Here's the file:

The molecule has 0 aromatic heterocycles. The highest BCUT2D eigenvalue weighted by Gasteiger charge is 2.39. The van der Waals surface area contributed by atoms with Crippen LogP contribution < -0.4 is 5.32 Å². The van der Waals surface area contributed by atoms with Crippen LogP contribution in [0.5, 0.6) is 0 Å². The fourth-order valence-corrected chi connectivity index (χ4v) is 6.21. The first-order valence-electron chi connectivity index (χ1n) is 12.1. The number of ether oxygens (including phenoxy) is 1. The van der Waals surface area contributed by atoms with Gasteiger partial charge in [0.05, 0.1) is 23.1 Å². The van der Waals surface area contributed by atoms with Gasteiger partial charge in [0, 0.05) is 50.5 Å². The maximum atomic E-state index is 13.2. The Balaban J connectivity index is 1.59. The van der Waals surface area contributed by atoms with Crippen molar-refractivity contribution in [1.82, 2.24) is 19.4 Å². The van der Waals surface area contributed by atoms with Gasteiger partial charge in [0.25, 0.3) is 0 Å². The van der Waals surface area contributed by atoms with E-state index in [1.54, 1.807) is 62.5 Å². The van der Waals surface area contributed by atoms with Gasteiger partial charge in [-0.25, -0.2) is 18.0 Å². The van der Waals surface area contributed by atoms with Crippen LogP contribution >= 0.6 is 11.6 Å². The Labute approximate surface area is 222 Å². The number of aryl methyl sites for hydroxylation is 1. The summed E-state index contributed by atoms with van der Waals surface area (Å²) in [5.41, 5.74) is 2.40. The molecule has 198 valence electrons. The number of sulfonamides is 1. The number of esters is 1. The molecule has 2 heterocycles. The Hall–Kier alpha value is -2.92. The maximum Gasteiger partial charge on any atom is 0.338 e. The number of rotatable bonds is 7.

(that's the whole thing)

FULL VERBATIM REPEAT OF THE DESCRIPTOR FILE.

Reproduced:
The molecule has 0 aromatic heterocycles. The highest BCUT2D eigenvalue weighted by Gasteiger charge is 2.39. The van der Waals surface area contributed by atoms with Crippen LogP contribution < -0.4 is 5.32 Å². The van der Waals surface area contributed by atoms with Crippen LogP contribution in [0.5, 0.6) is 0 Å². The fourth-order valence-corrected chi connectivity index (χ4v) is 6.21. The first-order valence-electron chi connectivity index (χ1n) is 12.1. The number of ether oxygens (including phenoxy) is 1. The van der Waals surface area contributed by atoms with Gasteiger partial charge in [0.05, 0.1) is 23.1 Å². The van der Waals surface area contributed by atoms with Gasteiger partial charge in [0, 0.05) is 50.5 Å². The maximum atomic E-state index is 13.2. The Balaban J connectivity index is 1.59. The van der Waals surface area contributed by atoms with Crippen molar-refractivity contribution in [1.82, 2.24) is 19.4 Å². The van der Waals surface area contributed by atoms with Gasteiger partial charge in [0.25, 0.3) is 0 Å². The van der Waals surface area contributed by atoms with E-state index in [1.54, 1.807) is 62.5 Å². The van der Waals surface area contributed by atoms with Gasteiger partial charge in [-0.25, -0.2) is 18.0 Å². The van der Waals surface area contributed by atoms with Crippen LogP contribution >= 0.6 is 11.6 Å². The Labute approximate surface area is 222 Å². The number of aryl methyl sites for hydroxylation is 1. The summed E-state index contributed by atoms with van der Waals surface area (Å²) in [5.41, 5.74) is 2.40. The molecule has 198 valence electrons. The number of sulfonamides is 1. The number of esters is 1. The molecule has 2 heterocycles. The Hall–Kier alpha value is -2.92. The maximum Gasteiger partial charge on any atom is 0.338 e. The number of rotatable bonds is 7.